With this having been said, however, I must admit I was still just a little disappointed. Why? Because "Jack" didn't sign it... When I was younger, Santa Claus and the Tooth Fairy signed letters and notes to me... Now that I am an "older" kid who still has his "toys" - and who is indeed "living the dream" by going to the Jack this year - you would have thought they could have appeased the child in me just a little... And found some kinda "Jack" out there to have signed my invitation... I mean, they had his picture there and everything - so why not his signature???
Maybe "Jack" will be there to greet us when we check-in...
There was also something else a little "weird" with my invite... While they have "Jack's" picture on the stationary, they also have some other dude's name next to the photo, and they list him - and not "Jack" - as "Proprietor" of the Jack Daniel's Distillery... Some guy named "Lem Motlow"... Like, what is that all about? Was/is "Jack" akin to the Easter Bunny or something?
Well, I did a little Googling - and yes, Virginia, there really was a "Jack Daniel"... Jasper Newton "Jack" Daniel to be exact... One of 13 children... And he indeed established the Jack Daniel's distillery when he was at the ripe old age of 16 (or 20, depending on your source regarding his date of birth... Supposedly his birth records were destroyed in a courthouse fire...)
Now - Jack never married (from looking at that bush on his upper lip, I figure the women in his life probably complained that his mustache tickled just a little too much) , nor did he ever have any children... But he DID have a nephew - Lem Motlow. Turns outs Lem was pretty good with numbers and ciphering, so before long he was doing all the accounting for the distillery.
Due to failing health, Jack eventually gave Lem the distillery in 1907. Talk about your "rich uncle stories"... Jack died in 1911, allegedly due to "blood poisoning" from an infection originating in his foot. Story has it that Jack had a safe with a combination that he never could remember, he got angry one day when he tried to open it and failed - and he kicked the safe! He hurt his toe - infection set in - and well, that was that for ol' Jack... Good lesson in anger management I suppose.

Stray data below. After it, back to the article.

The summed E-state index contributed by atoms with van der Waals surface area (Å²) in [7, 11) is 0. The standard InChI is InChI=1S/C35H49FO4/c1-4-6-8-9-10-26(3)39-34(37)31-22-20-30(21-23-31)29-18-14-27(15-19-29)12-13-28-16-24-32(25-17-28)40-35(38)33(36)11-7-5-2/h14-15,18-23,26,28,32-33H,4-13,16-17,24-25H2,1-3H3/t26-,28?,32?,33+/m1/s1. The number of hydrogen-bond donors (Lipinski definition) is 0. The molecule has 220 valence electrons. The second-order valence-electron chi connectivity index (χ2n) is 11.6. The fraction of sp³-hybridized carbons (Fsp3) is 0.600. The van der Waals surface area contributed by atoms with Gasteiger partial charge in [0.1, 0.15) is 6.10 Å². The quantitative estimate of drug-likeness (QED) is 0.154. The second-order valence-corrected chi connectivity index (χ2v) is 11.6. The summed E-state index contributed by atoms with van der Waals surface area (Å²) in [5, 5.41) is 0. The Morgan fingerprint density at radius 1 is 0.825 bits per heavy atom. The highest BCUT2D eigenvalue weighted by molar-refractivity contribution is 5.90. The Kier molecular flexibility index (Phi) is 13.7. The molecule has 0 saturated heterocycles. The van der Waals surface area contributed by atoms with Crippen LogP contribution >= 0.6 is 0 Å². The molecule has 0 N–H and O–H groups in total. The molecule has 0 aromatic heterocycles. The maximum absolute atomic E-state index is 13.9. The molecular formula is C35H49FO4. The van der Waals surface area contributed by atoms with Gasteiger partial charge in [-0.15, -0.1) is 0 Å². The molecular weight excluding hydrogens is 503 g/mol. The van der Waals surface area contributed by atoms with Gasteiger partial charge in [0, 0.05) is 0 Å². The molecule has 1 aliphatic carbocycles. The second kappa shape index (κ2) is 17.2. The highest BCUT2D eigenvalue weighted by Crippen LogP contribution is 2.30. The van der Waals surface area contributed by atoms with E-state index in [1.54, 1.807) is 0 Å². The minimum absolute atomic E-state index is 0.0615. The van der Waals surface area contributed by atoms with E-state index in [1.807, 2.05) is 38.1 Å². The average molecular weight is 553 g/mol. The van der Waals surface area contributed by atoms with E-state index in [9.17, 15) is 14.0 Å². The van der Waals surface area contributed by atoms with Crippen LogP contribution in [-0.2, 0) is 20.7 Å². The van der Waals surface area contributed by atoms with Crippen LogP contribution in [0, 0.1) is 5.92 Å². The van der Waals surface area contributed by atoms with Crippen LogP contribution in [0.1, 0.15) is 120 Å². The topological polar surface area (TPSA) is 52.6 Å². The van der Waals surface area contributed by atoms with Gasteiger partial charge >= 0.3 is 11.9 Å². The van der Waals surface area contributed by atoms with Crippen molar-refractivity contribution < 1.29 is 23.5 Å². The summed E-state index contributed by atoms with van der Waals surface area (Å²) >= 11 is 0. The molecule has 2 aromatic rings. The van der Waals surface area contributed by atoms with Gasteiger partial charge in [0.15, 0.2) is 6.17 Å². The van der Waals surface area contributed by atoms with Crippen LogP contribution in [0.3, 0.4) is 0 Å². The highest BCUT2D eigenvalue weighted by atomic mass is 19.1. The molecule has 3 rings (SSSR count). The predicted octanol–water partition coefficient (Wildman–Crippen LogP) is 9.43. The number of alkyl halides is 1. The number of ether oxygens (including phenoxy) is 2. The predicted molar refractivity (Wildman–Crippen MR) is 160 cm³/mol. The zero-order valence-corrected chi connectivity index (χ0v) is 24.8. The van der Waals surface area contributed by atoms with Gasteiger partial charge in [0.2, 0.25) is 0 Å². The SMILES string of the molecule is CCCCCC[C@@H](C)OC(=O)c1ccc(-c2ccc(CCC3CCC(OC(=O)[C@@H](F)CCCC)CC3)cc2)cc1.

In 1910, the state of Tennessee passed prohibition laws preventing the legal distillation of Jack Daniel's whiskey. Lem moved the distillery to two locations - Birmingham, AL, and St. Louis, MO - although the production at these sites had serious quality issues, and a bottle of Jack from these locations was never sold to the public.
Before Lem and crew could get their act together at either of these sites, national prohibition was signed into effect in 1919 (18th Amendment). In 1933, Prohibition was repealed (21st Amendment) - but Lem was still unable to resume the distillation of Jack Daniel's in Tennessee due to state prohibition laws that were still in effect. Somewhere along the line, ol' Lem got himself elected as a state senator, and he work to repeal these state prohibition laws in TN, and production of Jack Daniel's resumed in 1938.
However, due to cash flow problems, Lem could not wait the normal four years for the Jack Daniel's whiskey to age in the barrels. So he began bottling some of the whiskey after only twelve months. This would be distributed as "Lem Motlow's Tennessee Whiskey". The first bottling occurred in November, 1939, and continued until 1986. A bottle of "Lem Motlow's Tennessee Whiskey" is today considered a "must have" by all serious Jack Daniel's collectors.
Lem died in 1947 - but his efforts to keep Jack Daniel's whiskey alive were not forgotten. When the company was eventually incorporated, it was done so as "Jack Daniel Distillery, Lem Motlow, Prop., Inc." This has allowed the company to remember and honor Lem in their marketing to this day.
(On a side note, advertisements from Jack Daniel's also continue to this day to state that Lynchburg only has a population of 361 people - when the 2000 US Census actually shows a population of 5740. This population "claim" is still made because the entire label on a bottle of Jack Daniel's was trademarked in the 1960's when 361 was more or less the population in Lynchburg. If Jack Daniel's were to change the label today to more accurately reflect the population in Lynchburg - and/or delete the reference to the population in Lynchburg - well, it would require applying for a brand new trademark and forfeiting trademark protection. So - Lynchburg will always have a population of 361!
And if there weren't enough twists already in this story, Lynchburg today is in a "dry county" - so you can't buy any Jack Daniel's in any retail store locally... The distillery, however, by state law is allowed to sell a commemorative product to the public at the distillery - so the "Gentleman Jack" and "Jack Daniel's Single Barrel" products are available at the distillery's White Rabbit Bottle Shop.)
"And now you know the rest of the story..."